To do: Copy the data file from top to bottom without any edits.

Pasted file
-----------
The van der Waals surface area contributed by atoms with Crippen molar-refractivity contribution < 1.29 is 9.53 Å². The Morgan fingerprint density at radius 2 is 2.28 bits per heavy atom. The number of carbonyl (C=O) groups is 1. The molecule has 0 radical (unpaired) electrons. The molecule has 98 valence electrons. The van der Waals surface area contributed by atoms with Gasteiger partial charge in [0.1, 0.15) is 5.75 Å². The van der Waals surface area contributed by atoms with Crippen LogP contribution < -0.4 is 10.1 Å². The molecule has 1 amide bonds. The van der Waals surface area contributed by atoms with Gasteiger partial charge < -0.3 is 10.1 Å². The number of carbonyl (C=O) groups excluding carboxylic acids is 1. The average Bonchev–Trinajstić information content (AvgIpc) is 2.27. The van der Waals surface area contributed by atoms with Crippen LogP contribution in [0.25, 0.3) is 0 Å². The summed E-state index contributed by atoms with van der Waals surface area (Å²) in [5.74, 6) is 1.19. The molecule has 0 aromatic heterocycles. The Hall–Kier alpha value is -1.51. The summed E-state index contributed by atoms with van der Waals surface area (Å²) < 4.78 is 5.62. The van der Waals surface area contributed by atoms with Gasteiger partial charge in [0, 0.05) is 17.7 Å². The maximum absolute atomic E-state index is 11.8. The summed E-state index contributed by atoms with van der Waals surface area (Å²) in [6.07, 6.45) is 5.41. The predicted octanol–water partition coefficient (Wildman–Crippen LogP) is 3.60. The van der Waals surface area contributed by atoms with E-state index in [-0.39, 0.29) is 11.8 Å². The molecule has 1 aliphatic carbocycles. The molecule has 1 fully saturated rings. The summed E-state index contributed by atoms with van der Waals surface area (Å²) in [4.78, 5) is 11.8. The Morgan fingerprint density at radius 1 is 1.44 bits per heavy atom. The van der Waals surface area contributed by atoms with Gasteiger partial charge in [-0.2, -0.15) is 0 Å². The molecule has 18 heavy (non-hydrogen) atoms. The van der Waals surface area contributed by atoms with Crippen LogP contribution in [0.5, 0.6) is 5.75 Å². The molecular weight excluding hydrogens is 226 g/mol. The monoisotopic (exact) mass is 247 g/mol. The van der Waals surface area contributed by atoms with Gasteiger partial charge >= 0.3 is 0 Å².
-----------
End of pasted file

The van der Waals surface area contributed by atoms with Crippen molar-refractivity contribution < 1.29 is 9.53 Å². The Morgan fingerprint density at radius 2 is 2.28 bits per heavy atom. The number of carbonyl (C=O) groups is 1. The molecule has 0 radical (unpaired) electrons. The molecule has 98 valence electrons. The van der Waals surface area contributed by atoms with Gasteiger partial charge in [0.1, 0.15) is 5.75 Å². The van der Waals surface area contributed by atoms with Crippen LogP contribution < -0.4 is 10.1 Å². The molecule has 1 amide bonds. The van der Waals surface area contributed by atoms with Gasteiger partial charge < -0.3 is 10.1 Å². The number of carbonyl (C=O) groups excluding carboxylic acids is 1. The average Bonchev–Trinajstić information content (AvgIpc) is 2.27. The van der Waals surface area contributed by atoms with Crippen LogP contribution in [0.25, 0.3) is 0 Å². The summed E-state index contributed by atoms with van der Waals surface area (Å²) in [5.74, 6) is 1.19. The molecule has 0 aromatic heterocycles. The Hall–Kier alpha value is -1.51. The summed E-state index contributed by atoms with van der Waals surface area (Å²) < 4.78 is 5.62. The van der Waals surface area contributed by atoms with Gasteiger partial charge in [0, 0.05) is 17.7 Å². The maximum absolute atomic E-state index is 11.8. The summed E-state index contributed by atoms with van der Waals surface area (Å²) in [6.07, 6.45) is 5.41. The predicted octanol–water partition coefficient (Wildman–Crippen LogP) is 3.60. The van der Waals surface area contributed by atoms with E-state index in [-0.39, 0.29) is 11.8 Å². The molecule has 1 aliphatic carbocycles. The molecule has 1 fully saturated rings. The summed E-state index contributed by atoms with van der Waals surface area (Å²) in [4.78, 5) is 11.8. The Morgan fingerprint density at radius 1 is 1.44 bits per heavy atom. The van der Waals surface area contributed by atoms with Gasteiger partial charge in [-0.2, -0.15) is 0 Å². The molecule has 18 heavy (non-hydrogen) atoms. The van der Waals surface area contributed by atoms with Crippen LogP contribution in [0.5, 0.6) is 5.75 Å². The molecular weight excluding hydrogens is 226 g/mol. The monoisotopic (exact) mass is 247 g/mol. The van der Waals surface area contributed by atoms with Gasteiger partial charge >= 0.3 is 0 Å².